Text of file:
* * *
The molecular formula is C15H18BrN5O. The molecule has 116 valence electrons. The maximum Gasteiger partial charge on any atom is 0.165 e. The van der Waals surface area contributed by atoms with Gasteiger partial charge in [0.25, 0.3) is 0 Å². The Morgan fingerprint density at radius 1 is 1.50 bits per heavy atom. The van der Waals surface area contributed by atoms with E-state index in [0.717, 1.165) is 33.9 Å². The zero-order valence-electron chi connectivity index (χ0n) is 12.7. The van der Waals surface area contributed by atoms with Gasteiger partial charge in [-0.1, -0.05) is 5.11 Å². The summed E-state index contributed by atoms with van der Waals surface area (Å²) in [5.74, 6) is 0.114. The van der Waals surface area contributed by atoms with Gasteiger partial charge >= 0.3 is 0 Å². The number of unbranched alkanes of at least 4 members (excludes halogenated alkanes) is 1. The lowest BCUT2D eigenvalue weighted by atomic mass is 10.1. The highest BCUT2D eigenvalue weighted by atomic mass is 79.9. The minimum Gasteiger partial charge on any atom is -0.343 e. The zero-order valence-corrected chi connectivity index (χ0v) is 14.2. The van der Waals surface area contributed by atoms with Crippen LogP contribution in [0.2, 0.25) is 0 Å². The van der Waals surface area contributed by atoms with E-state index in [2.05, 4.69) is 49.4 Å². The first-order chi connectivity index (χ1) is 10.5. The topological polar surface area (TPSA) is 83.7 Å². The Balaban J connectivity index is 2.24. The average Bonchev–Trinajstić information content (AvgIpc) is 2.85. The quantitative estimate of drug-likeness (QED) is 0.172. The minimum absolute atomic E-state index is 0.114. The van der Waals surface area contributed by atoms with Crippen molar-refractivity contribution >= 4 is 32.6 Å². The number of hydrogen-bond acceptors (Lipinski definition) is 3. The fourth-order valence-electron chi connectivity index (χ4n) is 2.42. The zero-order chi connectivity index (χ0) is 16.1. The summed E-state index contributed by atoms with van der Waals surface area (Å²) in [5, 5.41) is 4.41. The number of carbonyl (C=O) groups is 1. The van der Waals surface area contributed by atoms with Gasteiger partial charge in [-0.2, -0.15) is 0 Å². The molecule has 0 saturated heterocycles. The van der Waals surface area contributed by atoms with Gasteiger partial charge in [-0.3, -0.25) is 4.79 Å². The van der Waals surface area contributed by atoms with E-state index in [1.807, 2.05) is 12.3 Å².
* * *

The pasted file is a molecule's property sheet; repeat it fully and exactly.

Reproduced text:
The molecular formula is C15H18BrN5O. The molecule has 116 valence electrons. The maximum Gasteiger partial charge on any atom is 0.165 e. The van der Waals surface area contributed by atoms with Gasteiger partial charge in [0.25, 0.3) is 0 Å². The Morgan fingerprint density at radius 1 is 1.50 bits per heavy atom. The van der Waals surface area contributed by atoms with E-state index in [0.717, 1.165) is 33.9 Å². The zero-order valence-electron chi connectivity index (χ0n) is 12.7. The van der Waals surface area contributed by atoms with Gasteiger partial charge in [-0.1, -0.05) is 5.11 Å². The summed E-state index contributed by atoms with van der Waals surface area (Å²) in [5.74, 6) is 0.114. The van der Waals surface area contributed by atoms with Gasteiger partial charge >= 0.3 is 0 Å². The number of unbranched alkanes of at least 4 members (excludes halogenated alkanes) is 1. The lowest BCUT2D eigenvalue weighted by atomic mass is 10.1. The highest BCUT2D eigenvalue weighted by atomic mass is 79.9. The minimum Gasteiger partial charge on any atom is -0.343 e. The zero-order valence-corrected chi connectivity index (χ0v) is 14.2. The van der Waals surface area contributed by atoms with Crippen LogP contribution in [0.2, 0.25) is 0 Å². The van der Waals surface area contributed by atoms with E-state index in [2.05, 4.69) is 49.4 Å². The first-order chi connectivity index (χ1) is 10.5. The topological polar surface area (TPSA) is 83.7 Å². The Balaban J connectivity index is 2.24. The average Bonchev–Trinajstić information content (AvgIpc) is 2.85. The quantitative estimate of drug-likeness (QED) is 0.172. The minimum absolute atomic E-state index is 0.114. The van der Waals surface area contributed by atoms with Crippen molar-refractivity contribution >= 4 is 32.6 Å². The number of hydrogen-bond acceptors (Lipinski definition) is 3. The fourth-order valence-electron chi connectivity index (χ4n) is 2.42. The zero-order chi connectivity index (χ0) is 16.1. The summed E-state index contributed by atoms with van der Waals surface area (Å²) in [5, 5.41) is 4.41. The number of carbonyl (C=O) groups is 1. The van der Waals surface area contributed by atoms with Gasteiger partial charge in [-0.2, -0.15) is 0 Å². The molecule has 0 saturated heterocycles. The van der Waals surface area contributed by atoms with Gasteiger partial charge in [-0.3, -0.25) is 4.79 Å². The van der Waals surface area contributed by atoms with E-state index in [1.807, 2.05) is 12.3 Å².